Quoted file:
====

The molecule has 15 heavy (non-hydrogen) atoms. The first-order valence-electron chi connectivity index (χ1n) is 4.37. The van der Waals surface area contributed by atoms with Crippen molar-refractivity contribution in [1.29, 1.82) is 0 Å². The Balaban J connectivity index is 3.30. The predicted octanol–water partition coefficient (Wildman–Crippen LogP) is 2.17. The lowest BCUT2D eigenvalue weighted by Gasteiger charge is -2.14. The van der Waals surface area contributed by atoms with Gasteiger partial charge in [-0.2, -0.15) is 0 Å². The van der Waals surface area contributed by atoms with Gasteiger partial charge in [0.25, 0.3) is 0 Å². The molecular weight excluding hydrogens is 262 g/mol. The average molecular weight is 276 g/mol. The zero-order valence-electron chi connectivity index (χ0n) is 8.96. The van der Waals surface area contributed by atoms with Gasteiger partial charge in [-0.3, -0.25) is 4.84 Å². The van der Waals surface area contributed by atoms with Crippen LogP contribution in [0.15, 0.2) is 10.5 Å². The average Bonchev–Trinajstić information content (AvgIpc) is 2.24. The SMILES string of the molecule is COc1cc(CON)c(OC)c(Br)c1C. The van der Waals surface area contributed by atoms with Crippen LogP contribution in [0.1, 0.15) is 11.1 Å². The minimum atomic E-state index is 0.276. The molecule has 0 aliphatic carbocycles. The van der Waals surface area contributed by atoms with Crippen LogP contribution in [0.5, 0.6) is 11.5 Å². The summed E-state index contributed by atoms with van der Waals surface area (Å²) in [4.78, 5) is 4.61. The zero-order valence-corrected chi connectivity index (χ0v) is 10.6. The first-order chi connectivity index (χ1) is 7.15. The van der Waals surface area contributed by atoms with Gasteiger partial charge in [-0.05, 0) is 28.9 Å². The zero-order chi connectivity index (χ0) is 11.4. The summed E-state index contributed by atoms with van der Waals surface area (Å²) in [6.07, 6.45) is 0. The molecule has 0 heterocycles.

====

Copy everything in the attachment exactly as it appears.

The molecule has 15 heavy (non-hydrogen) atoms. The first-order valence-electron chi connectivity index (χ1n) is 4.37. The van der Waals surface area contributed by atoms with Crippen molar-refractivity contribution in [1.29, 1.82) is 0 Å². The Balaban J connectivity index is 3.30. The predicted octanol–water partition coefficient (Wildman–Crippen LogP) is 2.17. The lowest BCUT2D eigenvalue weighted by Gasteiger charge is -2.14. The van der Waals surface area contributed by atoms with Gasteiger partial charge in [-0.2, -0.15) is 0 Å². The van der Waals surface area contributed by atoms with Gasteiger partial charge in [0.25, 0.3) is 0 Å². The molecular weight excluding hydrogens is 262 g/mol. The average molecular weight is 276 g/mol. The zero-order valence-electron chi connectivity index (χ0n) is 8.96. The van der Waals surface area contributed by atoms with Gasteiger partial charge in [-0.3, -0.25) is 4.84 Å². The van der Waals surface area contributed by atoms with Crippen LogP contribution in [0.15, 0.2) is 10.5 Å². The average Bonchev–Trinajstić information content (AvgIpc) is 2.24. The SMILES string of the molecule is COc1cc(CON)c(OC)c(Br)c1C. The van der Waals surface area contributed by atoms with Crippen LogP contribution in [0.1, 0.15) is 11.1 Å². The minimum atomic E-state index is 0.276. The molecule has 0 aliphatic carbocycles. The van der Waals surface area contributed by atoms with Crippen LogP contribution in [0.5, 0.6) is 11.5 Å². The summed E-state index contributed by atoms with van der Waals surface area (Å²) in [4.78, 5) is 4.61. The zero-order valence-corrected chi connectivity index (χ0v) is 10.6. The first-order chi connectivity index (χ1) is 7.15. The van der Waals surface area contributed by atoms with Gasteiger partial charge in [-0.05, 0) is 28.9 Å². The zero-order chi connectivity index (χ0) is 11.4. The summed E-state index contributed by atoms with van der Waals surface area (Å²) in [6.07, 6.45) is 0. The molecule has 0 heterocycles.